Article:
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Meet Rick Gates, the Manafort protégé indicted in Russia probe

Rick Gates, former campaign aide to Trump, at the Republican National Convention in Cleveland. Photo: Evan Vucci / AP

Rick Gates, along with Trump's former campaign chairman Paul Manafort, has been indicted in Special Counsel Robert Mueller's Russia probe. Gates has been described by the New York Times as Manafort's "protégé," and retained a central role in Trump's campaign and inaugural committee thanks to his mentor.

Get smart: "[He could] go to jail because his long-term partner decided to go work for Donald Trump," Paul Rosenzweig, former deputy secretary for policy at the Department of Homeland Security, told Axios. "What he did likely would not have seen the light of day...He's my Reince Priebus, Sean Spicer squared character in this drama...the man whose life is ruined by being sucked into the Trump tornado."

Timeline of Gates' ties to Manafort and the Trump campaign:

  • Roughly 30 years ago: Gates met Manafort when he worked as an intern at the then-powerful lobbying firm Black, Manafort, Stone and Kelly.
  • 2006: Gates joined Manafort's lobbying firm, Davis Manafort, where they took on Oleg Deripaska, a Russian oligarch with close ties to Russian President Vladimir Putin, as a client. Their relationship with Deripaska later crumbled after Deripaska accused Gates and Manafort of taking nearly $19 million intended for investments without declaring what it was being used for, per the Washington Post.
  • 2014: Gates and Manafort helped promote Ukrainian President Viktor Yanukovych's policies in D.C.
  • Spring 2016: Gates followed Manafort to the Trump campaign, and played an integral role at the RNC where Gates became the fall guy for Melania Trump's plagiarized speech.
  • August 2016: Manafort quit the campaign amid scrutiny over his financial ties, but Gates stayed on as a liason to the RNC, before moving to the lobbying group, America First Policies, that was created to advance Trump's agenda.
  • March 2017: Gates' ties to Manafort led to him being forced out of the lobbying group. He's now reportedly working directly for one of Trump's closest and wealthiest friends, Tom Barrack, per NYT.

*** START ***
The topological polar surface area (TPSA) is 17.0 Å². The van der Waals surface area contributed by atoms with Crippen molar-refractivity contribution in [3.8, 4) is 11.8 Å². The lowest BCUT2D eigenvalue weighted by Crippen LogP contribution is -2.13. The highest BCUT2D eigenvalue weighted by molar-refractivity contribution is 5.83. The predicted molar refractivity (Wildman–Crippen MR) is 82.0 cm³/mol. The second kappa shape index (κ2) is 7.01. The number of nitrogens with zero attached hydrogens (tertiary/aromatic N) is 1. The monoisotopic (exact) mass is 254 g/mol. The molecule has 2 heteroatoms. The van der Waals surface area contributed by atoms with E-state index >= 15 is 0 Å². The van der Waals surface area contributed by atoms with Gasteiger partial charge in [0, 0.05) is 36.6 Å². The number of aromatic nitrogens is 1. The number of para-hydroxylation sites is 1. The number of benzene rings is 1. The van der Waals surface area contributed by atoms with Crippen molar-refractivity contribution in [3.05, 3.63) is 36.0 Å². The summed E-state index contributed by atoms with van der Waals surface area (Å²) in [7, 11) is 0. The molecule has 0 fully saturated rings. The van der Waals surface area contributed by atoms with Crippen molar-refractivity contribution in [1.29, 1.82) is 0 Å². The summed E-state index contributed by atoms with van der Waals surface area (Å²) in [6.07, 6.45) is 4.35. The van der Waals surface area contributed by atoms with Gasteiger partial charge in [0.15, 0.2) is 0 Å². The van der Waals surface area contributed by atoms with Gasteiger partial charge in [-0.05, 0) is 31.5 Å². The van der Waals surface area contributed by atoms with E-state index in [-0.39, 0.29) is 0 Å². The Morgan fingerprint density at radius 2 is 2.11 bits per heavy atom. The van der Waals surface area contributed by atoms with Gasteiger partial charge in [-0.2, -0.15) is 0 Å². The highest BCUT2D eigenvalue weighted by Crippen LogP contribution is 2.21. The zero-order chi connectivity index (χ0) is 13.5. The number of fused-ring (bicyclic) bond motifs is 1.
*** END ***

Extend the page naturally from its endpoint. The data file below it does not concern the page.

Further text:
• Since linking up with Barrack, Gates has been a frequent White House visitor. But some staff noted that "his presence was conspicuous since the president doesn't even like him," per the Daily Beast. "Rick [just] wandered around," a Republican source told the Daily Beast. "My understanding is that [Trump] had no idea he was in the building otherwise he wouldn't be too happy."

What Gates is being charged with: The indictment reveals Manafort and Gates were charged on 12 counts, including money laundering, conspiring against the U.S., and false and misleading statements surrounding their offshore financial accounts. Note that the indictment does not make any reference to Russia's election meddling.

What to watch: Rosenzweig suggested that Gates might have more information than Manafort but emphasized that at the end of the day "we don't really know."

Go deeper: Read the indictment charges in full.

Editor's Note: Sign up for Axios newsletters to get our smart brevity delivered to your inbox every morning.

Steve LeVine 6 hours ago
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Self-driving lab head urges freeze after "nightmare" fatality

Uber self-driving car in Pittsburgh. Photo: Jeff Swensen / Getty

Carmakers and technology companies should freeze their race to field autonomous vehicles because "clearly the technology is not where it needs to be," said Raj Rajkumar, head of Carnegie Mellon University's leading self-driving laboratory.

What he said: Speaking a few hours after a self-driven vehicle ran over and killed a pedestrian in Arizona, Rajkumar said, "This isn't like a bug with your phone. People can get killed. Companies need to take a deep breath. The technology is not there yet. We need to keep people in the loop."

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Trump, Sessions & GOP lawmakers to meet about sanctuary cities

Jeff Sessions claps behind Donald Trump's blurry profile at a speech
Attorney General Jeff Sesssions, Donald Trump, Melania Trump. Photo: Mandel Ngan / Getty

The White House is hosting a roundtable on sanctuary cities Tuesday afternoon with the President, Attorney General Jeff Sessions, Secretary Kirstjen Nielsen of the Department of Homeland Security, Republican lawmakers and others, Axios has learned.

Why it matters: Conservatives tried to use this week’s massive government spending bill to cut federal funds from sanctuary cities, but they failed, according to sources involved in the process. But Trump officials want to use Tuesday’s event to highlight the issue and put pressure on cities that don't comply with federal immigration law enforcement.